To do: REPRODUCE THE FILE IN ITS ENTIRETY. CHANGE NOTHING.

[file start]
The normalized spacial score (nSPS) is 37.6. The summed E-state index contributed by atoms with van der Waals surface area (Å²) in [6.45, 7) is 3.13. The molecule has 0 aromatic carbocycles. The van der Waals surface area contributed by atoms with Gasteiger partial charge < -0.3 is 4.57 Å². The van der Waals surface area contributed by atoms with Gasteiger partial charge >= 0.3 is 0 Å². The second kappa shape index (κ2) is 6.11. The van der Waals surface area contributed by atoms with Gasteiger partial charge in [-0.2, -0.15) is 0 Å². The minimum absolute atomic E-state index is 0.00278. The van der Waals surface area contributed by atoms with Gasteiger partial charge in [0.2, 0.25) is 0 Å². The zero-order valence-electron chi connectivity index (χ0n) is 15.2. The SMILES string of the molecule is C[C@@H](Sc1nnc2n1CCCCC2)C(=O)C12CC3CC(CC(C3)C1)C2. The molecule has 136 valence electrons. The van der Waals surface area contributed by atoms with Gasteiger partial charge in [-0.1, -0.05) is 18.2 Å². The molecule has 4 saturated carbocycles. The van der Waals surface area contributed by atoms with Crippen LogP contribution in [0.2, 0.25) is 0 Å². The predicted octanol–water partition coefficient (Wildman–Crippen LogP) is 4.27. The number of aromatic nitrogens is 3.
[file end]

The normalized spacial score (nSPS) is 37.6. The summed E-state index contributed by atoms with van der Waals surface area (Å²) in [6.45, 7) is 3.13. The molecule has 0 aromatic carbocycles. The van der Waals surface area contributed by atoms with Gasteiger partial charge < -0.3 is 4.57 Å². The van der Waals surface area contributed by atoms with Gasteiger partial charge >= 0.3 is 0 Å². The second kappa shape index (κ2) is 6.11. The van der Waals surface area contributed by atoms with Gasteiger partial charge in [-0.2, -0.15) is 0 Å². The minimum absolute atomic E-state index is 0.00278. The van der Waals surface area contributed by atoms with Gasteiger partial charge in [0.2, 0.25) is 0 Å². The zero-order valence-electron chi connectivity index (χ0n) is 15.2. The SMILES string of the molecule is C[C@@H](Sc1nnc2n1CCCCC2)C(=O)C12CC3CC(CC(C3)C1)C2. The molecule has 136 valence electrons. The van der Waals surface area contributed by atoms with Gasteiger partial charge in [-0.1, -0.05) is 18.2 Å². The molecule has 4 saturated carbocycles. The van der Waals surface area contributed by atoms with Crippen LogP contribution in [0.2, 0.25) is 0 Å². The predicted octanol–water partition coefficient (Wildman–Crippen LogP) is 4.27. The number of aromatic nitrogens is 3.